The Carl Brandon Society is a group originating within the science fiction community "dedicated to addressing the representation of people of color in the fantastical genres such as science fiction, fantasy and horror... to foster dialogue about issues of race, ethnicity and culture, raise awareness both inside and outside the fantastical fiction communities, promote inclusivity in publication/production, and celebrate the accomplishments of people of color in science fiction, fantasy and horror."
The Society was founded in 1997 following discussions at the feminist science fiction convention WisCon 23 in Madison, Wisconsin. It was named after "Carl Brandon", a fictional black fan writer created in the mid-1950s by Terry Carr and Pete Graham. This also alludes to the James Tiptree, Jr. Award, named after the fictional male persona used by the writer long known as "James Tiptree, Jr.".
The Society maintains annuals lists of fantastical works published by writers of color.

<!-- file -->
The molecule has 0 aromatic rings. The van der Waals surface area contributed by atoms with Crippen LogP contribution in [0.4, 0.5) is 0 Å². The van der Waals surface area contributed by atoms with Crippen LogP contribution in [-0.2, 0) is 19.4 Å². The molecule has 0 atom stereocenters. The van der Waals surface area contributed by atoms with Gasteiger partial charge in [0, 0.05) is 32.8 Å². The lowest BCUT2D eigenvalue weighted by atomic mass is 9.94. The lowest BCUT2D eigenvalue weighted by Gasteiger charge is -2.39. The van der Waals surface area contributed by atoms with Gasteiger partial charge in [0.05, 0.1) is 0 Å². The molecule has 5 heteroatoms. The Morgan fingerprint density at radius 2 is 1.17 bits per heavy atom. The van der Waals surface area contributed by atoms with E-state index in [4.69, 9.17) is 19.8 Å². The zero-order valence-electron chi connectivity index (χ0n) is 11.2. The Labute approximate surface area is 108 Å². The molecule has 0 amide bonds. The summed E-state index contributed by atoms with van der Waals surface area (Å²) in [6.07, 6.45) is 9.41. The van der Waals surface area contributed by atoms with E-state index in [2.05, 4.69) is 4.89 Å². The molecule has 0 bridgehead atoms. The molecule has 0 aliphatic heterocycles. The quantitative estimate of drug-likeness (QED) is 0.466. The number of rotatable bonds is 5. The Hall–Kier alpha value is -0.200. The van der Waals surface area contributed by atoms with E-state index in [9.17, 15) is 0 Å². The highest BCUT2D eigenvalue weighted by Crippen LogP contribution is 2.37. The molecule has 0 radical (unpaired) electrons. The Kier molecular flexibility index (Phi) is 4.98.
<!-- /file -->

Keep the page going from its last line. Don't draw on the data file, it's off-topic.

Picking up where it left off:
Inaugurated in 2005, the Carl Brandon Parallax Award is a juried award given annually to a work of speculative fiction in English published that year, either short story or novel, written by an author who identifies as a person of color. The 2006 Parallax, the first to be awarded, went to Walter Mosley for his young adult novel 47.
Inaugurated in 2005, the Carl Brandon Kindred Award is a juried award given annually to a work of speculative fiction in English published that year, short story or novel, that deals with issues of race and ethnicity. Authors may be of any racial or ethnic group. The 2006 Kindred Award went to Susan Vaught for her young adult novel, Stormwitch.
Carl Brandon Parallax Award Shortlist for 2006
Carl Brandon Kindred Award Shortlist for 2006
The 2006 Carl Brandon Society Awards were presented during a ceremony at WisCon 30.
The Octavia E. Butler Memorial Scholarship was established in Butler's memory in 2006 by the Society. Its goal is to provide an annual scholarship to enable writers of color to attend one of the Clarion writing workshops where Butler got her start. The first scholarship was awarded in 2007.